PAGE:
Extreme Drought And Its Challenges To The US’s Clean Water Supply

US drought monitor map from July 2012

U.S. Drought Monitor Map | Richard Heim, NOAA/NESDIS/NCDC

This summer we have seen and felt the impacts of one of the worst droughts in the last 50 years. As of late June, over 55% of the country was experiencing moderate to extreme drought. The map to the right illustrates the drought’s far-reaching impacts; and while the most extreme effects are being felt in middle of the country, regions typically associated with  “wet weather” like the Great Lakes, Southeast and Northeast regions are also feeling the heat. While a drought of this magnitude is not entirely predictable, its consequences are. Farmers across the country are losing crops, businesses are losing revenue, communities are scrambling to address dwindling drinking water sources and neighbors battle over access to scarce supplies.

The drought looks different across the country:

  • The Great Lakes region has experienced unusually high temperatures and drought conditions this summer. Traditionally a wet weather region, the Great Lakes, our largest source of freshwater, and related rivers and streams have seen increased water temperatures and lowered water levels which has had negative effects on both humans and fish. Warm water temperatures are breeding grounds for algal blooms, which are a human public health risk and can be detrimental for cold-water fish.
  • The Rocky Mountain West has also experienced a catastrophic drought. After record-breaking fires blazed across the region this spring, they are now experiencing a serious water supply shortage. The two main reservoirs along the Colorado River – Lake Powell and Mead – are only at 64 percent of their capacity and the prospect of continued drought threatens the area even more.
  • In the Corn Belt region, farmers have been hit hard as many watch their crops struggle due to lack of water. Both the Washington Post and New York Times highlighted the impacts of the Corn Belt drought including significantly lower yields which are predicted to push up crop prices, and has the potential to increase food prices as well.
  • In the Southeast’s contested Apalachicola-Chattahoochee-Flint basin, the state of Georgia put a moratorium on agricultural withdrawal permits [PDF] in the lower Flint and Chattahoochee basins due to prolonged drought conditions and extremely low river flows.

And while this year’s drought may be the worst in 50 years, indicators suggest that we will see more frequent and extreme droughts of this magnitude into the future. The U.S. Global Change Research Program [PDF] found that droughts – such as the one we are experiencing now- are likely to become more common and intense as precipitation patterns change and we can expect longer, warmer dry spells between rain events will dry out soils and intensify drought conditions. In 2011, the Intergovernmental Panel on Climate Change (IPCC) released a report on managing extreme events and disasters [PDF], which predicted that here in the US we can expect to see the most noticeable changes in the number and intensity of extreme drought events.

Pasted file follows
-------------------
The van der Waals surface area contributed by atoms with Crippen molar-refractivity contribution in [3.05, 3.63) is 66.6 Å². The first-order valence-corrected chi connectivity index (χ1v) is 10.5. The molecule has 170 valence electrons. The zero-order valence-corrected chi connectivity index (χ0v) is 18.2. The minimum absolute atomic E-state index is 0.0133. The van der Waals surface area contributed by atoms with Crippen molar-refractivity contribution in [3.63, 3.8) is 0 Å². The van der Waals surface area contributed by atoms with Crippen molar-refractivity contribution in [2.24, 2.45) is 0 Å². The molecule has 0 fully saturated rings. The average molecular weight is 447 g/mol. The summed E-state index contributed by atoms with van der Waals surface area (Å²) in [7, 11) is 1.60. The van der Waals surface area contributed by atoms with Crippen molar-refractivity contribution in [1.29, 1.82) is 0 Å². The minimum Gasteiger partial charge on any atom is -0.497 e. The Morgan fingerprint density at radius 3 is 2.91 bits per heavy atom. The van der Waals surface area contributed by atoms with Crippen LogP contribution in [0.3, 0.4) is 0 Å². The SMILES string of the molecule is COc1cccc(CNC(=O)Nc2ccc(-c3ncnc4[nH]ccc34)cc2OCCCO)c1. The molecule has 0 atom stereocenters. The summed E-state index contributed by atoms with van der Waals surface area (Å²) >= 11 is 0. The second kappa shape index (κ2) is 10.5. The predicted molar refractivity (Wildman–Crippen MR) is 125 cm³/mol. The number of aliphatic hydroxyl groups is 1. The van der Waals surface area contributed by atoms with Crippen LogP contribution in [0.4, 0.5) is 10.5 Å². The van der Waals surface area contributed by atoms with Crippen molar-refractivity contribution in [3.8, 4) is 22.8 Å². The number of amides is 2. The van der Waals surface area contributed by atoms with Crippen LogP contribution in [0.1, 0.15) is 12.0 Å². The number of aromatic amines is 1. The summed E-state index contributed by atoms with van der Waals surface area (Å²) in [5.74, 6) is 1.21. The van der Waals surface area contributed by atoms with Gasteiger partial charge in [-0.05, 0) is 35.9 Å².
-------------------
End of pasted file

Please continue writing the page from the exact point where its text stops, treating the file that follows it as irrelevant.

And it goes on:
We all need clean water and the prospect of more frequent and extreme droughts across the US challenges us to find new ways to secure reliable clean water supplies for today and the future. While we can’t make it predictably and reliably rain, we are able to manage the water we do have in ways that make our communities and rivers more resilient in the face of extreme and frequent drought.

Here are some proven, reliable and cost-effective strategies to increase community resilience in the face of drought:

  • Protecting and restoring the water cycle provides us with hidden reservoirs that sustain water supplies in times of low and no precipitation. Protecting watersheds, using green roofs and rain gardens in urban areas and natural floodplain management allow for water to soak back into the ground and into critical recharge and source water areas.
  • water cycle changes in the United States

    Changes to the water cycle in the US | NOAA/NCDC

  • Reducing water demand and lowering the need to extract water will expand the period of time communities, businesses and farms can sustain themselves on existing supplies. Implementing water efficiency measures stretches supplies and turns water waste into water supply.  This strategy will also leave more water in the river and aquifer for downstream communities as well as fish and wildlife.
  • Optimizing existing infrastructure and supplies by reusing and recycling water, fixing leaky pipes, adjusting the timing of withdrawals, upgrading and retrofitting irrigation systems, reallocating reservoir storage and re-operating existing dams can cost-effectively buffer against the effects of drought and establish more secure water supplies.
  • Developing consensus-based collaborative solutions to water issues. Drought often causes a great deal of conflict and rather than argue over who has what claim, it is critical to develop solutions, like the Yakima Integrated Water Management Plan, where all stakeholders come to the table to hammer out an agreement that all can live with.  

Let’s not look in the rear-view mirror while attempting to navigate the road ahead. Water in rivers and aquifers is finite, there are limits to how much water can be extracted and droughts bring those limits into sharp focus.  Communities need to adopt these 21st century solutions to water supply and drought so they are more resilient as they face an uncertain water future.